So in my case AdWords doesn't seem to work out but I got quick and good support from a person at Google when I'm just spending $30 in a "campaign".


In general I agree, AdWords (and indeed other Google products) could improve its customer service.

But I also know, having worked for several years at Google, that the volume of requests is enormous. Many of them come from advertisers less honest than you, and dealing with them takes time.


My biggest frustration with Adwords is that when you create a new campaign, Google sets ad serving to "optimize" rather than "rotate." This means Google gradually shows higher performing ads more often, which would appear to be helpful. But they do it before an ad split-test reaches statistical significance (which screws up proper A/B testing).

When you copy an existing campaign to create a new one, they even go so far as to switch that setting from "rotate" to "optimize" on the newly created campaign. And with the Desktop Editor there's no interface to change ad serving settings.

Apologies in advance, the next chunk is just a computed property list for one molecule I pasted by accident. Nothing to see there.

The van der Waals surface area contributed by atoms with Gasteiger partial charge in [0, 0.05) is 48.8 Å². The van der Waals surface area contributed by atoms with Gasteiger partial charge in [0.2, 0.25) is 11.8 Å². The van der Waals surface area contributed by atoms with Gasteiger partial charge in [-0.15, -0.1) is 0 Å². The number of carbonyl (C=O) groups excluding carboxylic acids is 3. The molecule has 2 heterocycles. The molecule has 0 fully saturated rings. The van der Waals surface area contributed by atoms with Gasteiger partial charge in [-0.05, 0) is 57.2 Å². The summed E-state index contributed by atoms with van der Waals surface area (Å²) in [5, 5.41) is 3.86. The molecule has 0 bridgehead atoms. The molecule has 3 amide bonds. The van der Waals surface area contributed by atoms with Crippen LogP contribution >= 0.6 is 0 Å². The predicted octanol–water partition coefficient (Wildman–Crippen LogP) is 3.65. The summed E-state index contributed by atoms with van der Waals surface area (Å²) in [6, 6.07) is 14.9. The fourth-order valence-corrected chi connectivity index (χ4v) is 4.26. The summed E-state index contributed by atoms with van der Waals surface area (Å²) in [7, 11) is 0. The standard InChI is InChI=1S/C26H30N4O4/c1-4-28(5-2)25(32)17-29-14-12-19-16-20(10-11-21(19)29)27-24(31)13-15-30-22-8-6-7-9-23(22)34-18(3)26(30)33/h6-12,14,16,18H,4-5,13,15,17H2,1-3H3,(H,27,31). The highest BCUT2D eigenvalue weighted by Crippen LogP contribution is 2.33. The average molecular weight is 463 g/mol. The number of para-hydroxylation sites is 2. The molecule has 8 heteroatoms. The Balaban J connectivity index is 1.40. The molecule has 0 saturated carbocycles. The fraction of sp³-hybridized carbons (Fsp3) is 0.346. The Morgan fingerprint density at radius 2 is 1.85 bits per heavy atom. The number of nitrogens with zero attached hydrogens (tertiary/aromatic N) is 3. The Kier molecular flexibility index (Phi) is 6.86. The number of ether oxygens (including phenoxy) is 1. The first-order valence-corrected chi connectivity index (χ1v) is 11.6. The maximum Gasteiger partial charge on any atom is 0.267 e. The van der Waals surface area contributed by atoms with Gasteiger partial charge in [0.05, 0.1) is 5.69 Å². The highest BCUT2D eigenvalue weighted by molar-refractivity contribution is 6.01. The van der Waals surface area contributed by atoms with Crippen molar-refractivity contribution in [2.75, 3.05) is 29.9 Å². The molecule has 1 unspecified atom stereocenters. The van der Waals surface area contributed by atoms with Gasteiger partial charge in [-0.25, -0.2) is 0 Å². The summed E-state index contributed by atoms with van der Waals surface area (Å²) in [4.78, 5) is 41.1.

I'm sure it's profitable for them to have "optimize" set as the default. I just wish they'd allow users who are knowledgeable to select "rotate" without hassle.


Another issue for those that rely on adwords for traffic, in certain countries brands are able to use their trademarks to prevent certain keywords being bid upon at all, for example this recently happened the keyword "chanel".

It's possible many would argue that this is fair enough, but what happens when someone gets Google to bad a fairly common work or something the relates directly to another product.


"I would be strongly tempted to take my business to vibrant competitive offerings. Sadly, Google is pretty much the only game in town"

There has to be a way to change that, and it might not be from a direct attack on AdWords, or even PPC.


Perfect example of why it's always a bad decision to put all your hope in the Google machine. There are lots of other places to do ads (MSN, Facebook, LinkedIn). Use them. Don't be dependent on just one source of traffic.


I'm not sure on the any changes to destination url's result in having to be reviewed again. I have frequently modified tracking parameters in the url without incident.